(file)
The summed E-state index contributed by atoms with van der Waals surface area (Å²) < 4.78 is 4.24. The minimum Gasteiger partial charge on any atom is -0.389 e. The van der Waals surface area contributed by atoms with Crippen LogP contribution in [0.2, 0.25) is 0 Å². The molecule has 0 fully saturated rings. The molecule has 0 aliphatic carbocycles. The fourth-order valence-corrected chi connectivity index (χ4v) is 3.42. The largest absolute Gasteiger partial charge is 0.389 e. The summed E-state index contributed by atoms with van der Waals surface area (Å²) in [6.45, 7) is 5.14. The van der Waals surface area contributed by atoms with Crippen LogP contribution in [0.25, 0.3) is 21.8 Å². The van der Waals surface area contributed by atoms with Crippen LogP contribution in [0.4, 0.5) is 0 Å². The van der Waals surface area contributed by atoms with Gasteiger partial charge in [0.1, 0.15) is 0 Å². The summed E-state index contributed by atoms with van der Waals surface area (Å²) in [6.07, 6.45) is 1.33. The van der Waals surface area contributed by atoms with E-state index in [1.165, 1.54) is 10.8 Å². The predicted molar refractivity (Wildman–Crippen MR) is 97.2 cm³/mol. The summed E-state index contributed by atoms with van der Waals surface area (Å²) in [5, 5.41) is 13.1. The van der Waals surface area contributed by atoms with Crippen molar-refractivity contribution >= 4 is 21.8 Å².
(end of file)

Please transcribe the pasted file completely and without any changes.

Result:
The summed E-state index contributed by atoms with van der Waals surface area (Å²) < 4.78 is 4.24. The minimum Gasteiger partial charge on any atom is -0.389 e. The van der Waals surface area contributed by atoms with Crippen LogP contribution in [0.2, 0.25) is 0 Å². The molecule has 0 fully saturated rings. The molecule has 0 aliphatic carbocycles. The fourth-order valence-corrected chi connectivity index (χ4v) is 3.42. The largest absolute Gasteiger partial charge is 0.389 e. The summed E-state index contributed by atoms with van der Waals surface area (Å²) in [6.45, 7) is 5.14. The van der Waals surface area contributed by atoms with Crippen LogP contribution in [0.25, 0.3) is 21.8 Å². The van der Waals surface area contributed by atoms with Crippen LogP contribution in [0.4, 0.5) is 0 Å². The van der Waals surface area contributed by atoms with Gasteiger partial charge in [0.1, 0.15) is 0 Å². The summed E-state index contributed by atoms with van der Waals surface area (Å²) in [6.07, 6.45) is 1.33. The van der Waals surface area contributed by atoms with E-state index in [1.165, 1.54) is 10.8 Å². The predicted molar refractivity (Wildman–Crippen MR) is 97.2 cm³/mol. The summed E-state index contributed by atoms with van der Waals surface area (Å²) in [5, 5.41) is 13.1. The van der Waals surface area contributed by atoms with Crippen molar-refractivity contribution >= 4 is 21.8 Å².